Sikh volunteers and local football club deliver meals to stranded lorry drivers

Edd Dracott, PA
·2-min read

A group of Sikh volunteers and a local football club have sourced hundreds of meals for lorry drivers stuck in Kent.

More than 2,800 HGVs were stranded on Tuesday as a result of a French ban on travel into France over fears of a more infectious strain of coronavirus.

Volunteers from Khalsa Aid, from Maidenhead, Berkshire, travelled over 80 miles to help provide more than 800 meals to the truckers – with some of the group’s Langar Aid members travelling more than 150 miles from Coventry.

Fellow Sikhs from Guru Nanak Temple, a gurdwara in Gravesend, helped to cook the meals before the volunteers were given a Kent Police escort along the M20 to deliver them.

“Everyone’s working together to feed the drivers… it’s been an amazing day and we are immensely proud,” Ravi Singh, founder of Khalsa Aid, told the PA news agency from the M20 on Tuesday evening.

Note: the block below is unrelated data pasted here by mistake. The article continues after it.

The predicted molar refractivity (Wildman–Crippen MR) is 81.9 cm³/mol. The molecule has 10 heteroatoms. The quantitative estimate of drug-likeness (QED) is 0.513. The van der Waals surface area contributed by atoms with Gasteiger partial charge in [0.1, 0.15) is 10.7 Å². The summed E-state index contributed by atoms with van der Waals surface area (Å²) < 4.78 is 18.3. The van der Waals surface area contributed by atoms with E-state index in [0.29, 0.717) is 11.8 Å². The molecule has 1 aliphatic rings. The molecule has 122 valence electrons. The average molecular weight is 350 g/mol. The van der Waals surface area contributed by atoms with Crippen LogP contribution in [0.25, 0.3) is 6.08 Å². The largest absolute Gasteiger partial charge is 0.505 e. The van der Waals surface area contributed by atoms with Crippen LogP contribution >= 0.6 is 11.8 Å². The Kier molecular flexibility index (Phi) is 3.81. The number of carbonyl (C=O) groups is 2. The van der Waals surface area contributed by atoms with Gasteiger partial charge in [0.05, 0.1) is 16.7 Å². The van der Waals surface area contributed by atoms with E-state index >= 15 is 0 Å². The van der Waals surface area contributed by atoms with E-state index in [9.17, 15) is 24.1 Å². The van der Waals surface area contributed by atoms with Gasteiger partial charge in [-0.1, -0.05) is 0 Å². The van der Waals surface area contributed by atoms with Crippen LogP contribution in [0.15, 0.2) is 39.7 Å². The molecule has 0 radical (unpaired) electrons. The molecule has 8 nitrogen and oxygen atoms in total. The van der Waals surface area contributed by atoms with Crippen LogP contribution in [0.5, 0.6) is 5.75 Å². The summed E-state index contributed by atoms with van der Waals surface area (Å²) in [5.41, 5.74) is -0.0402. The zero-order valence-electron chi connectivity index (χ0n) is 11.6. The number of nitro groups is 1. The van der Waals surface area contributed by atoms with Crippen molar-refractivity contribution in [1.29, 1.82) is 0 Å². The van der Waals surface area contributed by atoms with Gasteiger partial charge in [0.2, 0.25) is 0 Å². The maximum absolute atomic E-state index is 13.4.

“From tomorrow it’s two days away from Christmas and these drivers don’t know if they’re going to be home or not.

“It’s horrible for them, there’s nothing here – no food, no shops – it’s like a prison for them. We can’t sit back and do nothing.”

Mr Singh said the drivers received the meals with smiles but added that an urgent solution is needed to the deadlock.

French authorities have announced travel will be allowed to resume on Wednesday, but those seeking continue their journey must have a negative test result.

Asked what message has been spread by his group’s generosity, Mr Singh said: “We’ve all had a very tough year but people haven’t stopped giving or sharing.”

Ramsgate Football Club also provided meals, delivering 200 pizzas to drivers stranded on the motorway.

“We are a community club and we want anyone in the community or who passes through to know we will always look after them,” James Lawson, the club’s chairman, told PA.

“It’s a very difficult situation… everyone wants to be home at Christmas with their families, many seemed young, so we wanted to spread what cheer we could.”